Shipowners should not despair of attracting investors, despite a slowdown in deals…

Banking, Conferences, Seminars, Forums, Finance, Shipfinance — By on June 5, 2014 at 3:14 PM
A full house

A full house eagerly listening for the money …matters

Shipowners should not despair of attracting investors, despite a slowdown in deals, Capital Link Shipping Forum hears during Posidonia week,  By James Brewer

Windows of opportunity are still opening for raising money to support the highly capital intensive industry of shipping, but investors need to hear a ‘chunky’ and appealing story. This perspective emerged from a panel discussion at the Capital Link Shipping Forum in Athens, although participants had somewhat different takes about the direction of travel.

Nicholas Stillman, managing director of investment banking at Clarkson Capital Markets, said that over the last 12 months investors had been buying assets cheaply – tankers, dry bulk, containerships, “it did not matter what it was.” They wanted charter rates to be low to help them get the best price for those assets. A second set of investors were more interested in cash flow, and were charter rate-focused.

Now, “we are in a bit of a predicament. Asset prices have moved 20% to 25% off the bottom. The ‘distress’ guys are not interested n chasing the market further.” A lot of initial public offering plans were on hold, pending charter rate developments. “Right now, we have seen a pull-back in deal activity.”

Mr Stillman said that levels of $300m market capitalisation were too low in the investment proposition context. “Ideally you would like to have more scale, raising $150m as a minimum size.”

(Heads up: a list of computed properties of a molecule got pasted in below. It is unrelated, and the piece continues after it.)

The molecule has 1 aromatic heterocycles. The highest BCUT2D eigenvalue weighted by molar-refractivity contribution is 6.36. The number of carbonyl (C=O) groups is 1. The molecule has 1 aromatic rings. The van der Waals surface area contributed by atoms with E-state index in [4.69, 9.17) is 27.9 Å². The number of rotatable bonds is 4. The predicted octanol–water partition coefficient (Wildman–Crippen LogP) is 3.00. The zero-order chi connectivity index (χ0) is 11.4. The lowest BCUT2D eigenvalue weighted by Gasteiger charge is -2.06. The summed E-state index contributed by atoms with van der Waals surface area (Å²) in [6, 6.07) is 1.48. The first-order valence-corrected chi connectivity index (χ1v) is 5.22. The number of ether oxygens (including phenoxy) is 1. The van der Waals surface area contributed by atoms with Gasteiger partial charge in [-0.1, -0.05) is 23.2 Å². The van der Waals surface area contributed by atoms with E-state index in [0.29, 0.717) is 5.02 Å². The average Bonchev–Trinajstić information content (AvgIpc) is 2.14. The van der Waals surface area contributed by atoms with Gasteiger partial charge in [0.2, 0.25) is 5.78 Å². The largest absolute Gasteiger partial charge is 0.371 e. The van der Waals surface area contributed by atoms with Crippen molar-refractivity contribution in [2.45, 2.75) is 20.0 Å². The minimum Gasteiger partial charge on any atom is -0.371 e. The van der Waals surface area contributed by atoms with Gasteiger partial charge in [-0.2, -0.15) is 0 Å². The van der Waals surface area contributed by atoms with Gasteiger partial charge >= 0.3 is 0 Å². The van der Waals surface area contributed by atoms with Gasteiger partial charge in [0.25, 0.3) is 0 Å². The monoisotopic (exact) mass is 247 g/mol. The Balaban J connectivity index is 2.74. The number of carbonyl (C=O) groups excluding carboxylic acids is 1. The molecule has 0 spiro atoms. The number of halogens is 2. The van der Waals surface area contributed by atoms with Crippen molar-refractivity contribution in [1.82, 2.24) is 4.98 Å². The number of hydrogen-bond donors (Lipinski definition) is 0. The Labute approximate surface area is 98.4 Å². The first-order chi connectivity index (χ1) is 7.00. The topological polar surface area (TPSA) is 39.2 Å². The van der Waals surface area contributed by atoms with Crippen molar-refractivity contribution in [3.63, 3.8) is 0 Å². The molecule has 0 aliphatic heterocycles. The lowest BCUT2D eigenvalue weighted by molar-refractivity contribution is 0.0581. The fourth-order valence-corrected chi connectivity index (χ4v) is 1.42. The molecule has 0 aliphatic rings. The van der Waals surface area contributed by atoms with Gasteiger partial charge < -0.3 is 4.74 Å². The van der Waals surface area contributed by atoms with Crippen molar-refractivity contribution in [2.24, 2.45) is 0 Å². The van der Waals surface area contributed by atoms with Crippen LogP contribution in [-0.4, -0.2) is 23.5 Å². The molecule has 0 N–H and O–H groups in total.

Steven Williams of Morgan Stanley, whose firm has raised more than $4bn for  shipping in a decade, said that current activity was mainly from institutional buyers in the US, but added: “there have been investors who have lost money. There are paper losses at a number of private equity groups around the world.” The ‘distress’ investor had looked at transactions, “and played them very sporadically.”

He advised ways of attracting investor attention were to “be visible” and have something “sizeable, chunky, sustainable” to offer. The key was simplicity, telling a message that resonates with investors.

“Investors are focused on one thing, and one thing only: total return to shareholders. There are investors interested in the right situation, there is money to be had, ” insisted Mr Williams.

Lawrence Glassberg, managing director for investment banking at Maxim Group,   said that his group focused on companies with $500m market capitalisation and below. “We believe that there is a strong market, and there is demand from investors, ” he said, but admitted: “it is very difficult to keep up with the markets. The markets open and close very quickly, and “a large mega-cap ipo is not necessarily the way to go.”

Erik Helberg, chief executive of RS Platou Markets AS, added: “There have been a lot of investable companies without legacy issues. Now you are seeing strong platforms with growth potential. Now we have a lot of good companies building their fleets, getting ships delivered.”

Mr Glassberg ended on an upbeat note. “We do not know when the windows are coming, but when they are open, cash is going to flood into transactions.”

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